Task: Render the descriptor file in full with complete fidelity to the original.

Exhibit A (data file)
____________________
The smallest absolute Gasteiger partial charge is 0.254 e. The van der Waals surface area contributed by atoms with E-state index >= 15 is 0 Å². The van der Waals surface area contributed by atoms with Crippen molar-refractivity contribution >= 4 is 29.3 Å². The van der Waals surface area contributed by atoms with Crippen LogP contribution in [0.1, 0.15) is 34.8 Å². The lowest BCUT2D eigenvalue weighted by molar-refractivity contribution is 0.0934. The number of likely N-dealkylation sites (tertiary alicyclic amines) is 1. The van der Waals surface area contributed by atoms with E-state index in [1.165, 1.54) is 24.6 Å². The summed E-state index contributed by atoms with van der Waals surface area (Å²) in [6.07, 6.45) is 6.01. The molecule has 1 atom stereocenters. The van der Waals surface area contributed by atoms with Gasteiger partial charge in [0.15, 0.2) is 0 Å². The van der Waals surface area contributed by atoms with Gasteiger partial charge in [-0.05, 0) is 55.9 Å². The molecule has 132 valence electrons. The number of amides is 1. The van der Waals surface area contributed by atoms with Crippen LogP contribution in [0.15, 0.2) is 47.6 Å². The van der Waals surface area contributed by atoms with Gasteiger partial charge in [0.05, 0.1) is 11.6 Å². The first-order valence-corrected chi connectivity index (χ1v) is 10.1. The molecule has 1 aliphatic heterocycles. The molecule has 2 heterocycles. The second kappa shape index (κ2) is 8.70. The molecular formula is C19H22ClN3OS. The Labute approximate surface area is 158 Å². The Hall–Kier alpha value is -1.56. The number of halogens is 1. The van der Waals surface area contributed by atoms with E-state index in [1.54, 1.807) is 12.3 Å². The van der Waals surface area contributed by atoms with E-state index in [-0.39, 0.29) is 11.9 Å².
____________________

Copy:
The smallest absolute Gasteiger partial charge is 0.254 e. The van der Waals surface area contributed by atoms with E-state index >= 15 is 0 Å². The van der Waals surface area contributed by atoms with Crippen molar-refractivity contribution >= 4 is 29.3 Å². The van der Waals surface area contributed by atoms with Crippen LogP contribution in [0.1, 0.15) is 34.8 Å². The lowest BCUT2D eigenvalue weighted by molar-refractivity contribution is 0.0934. The number of likely N-dealkylation sites (tertiary alicyclic amines) is 1. The van der Waals surface area contributed by atoms with E-state index in [1.165, 1.54) is 24.6 Å². The summed E-state index contributed by atoms with van der Waals surface area (Å²) in [6.07, 6.45) is 6.01. The molecule has 1 atom stereocenters. The van der Waals surface area contributed by atoms with Gasteiger partial charge in [0.15, 0.2) is 0 Å². The van der Waals surface area contributed by atoms with Gasteiger partial charge in [-0.05, 0) is 55.9 Å². The molecule has 132 valence electrons. The number of amides is 1. The van der Waals surface area contributed by atoms with Crippen LogP contribution in [0.15, 0.2) is 47.6 Å². The van der Waals surface area contributed by atoms with Gasteiger partial charge in [0.05, 0.1) is 11.6 Å². The first-order valence-corrected chi connectivity index (χ1v) is 10.1. The molecule has 1 aliphatic heterocycles. The molecule has 2 heterocycles. The second kappa shape index (κ2) is 8.70. The molecular formula is C19H22ClN3OS. The Labute approximate surface area is 158 Å². The Hall–Kier alpha value is -1.56. The number of halogens is 1. The van der Waals surface area contributed by atoms with E-state index in [1.54, 1.807) is 12.3 Å². The van der Waals surface area contributed by atoms with E-state index in [-0.39, 0.29) is 11.9 Å².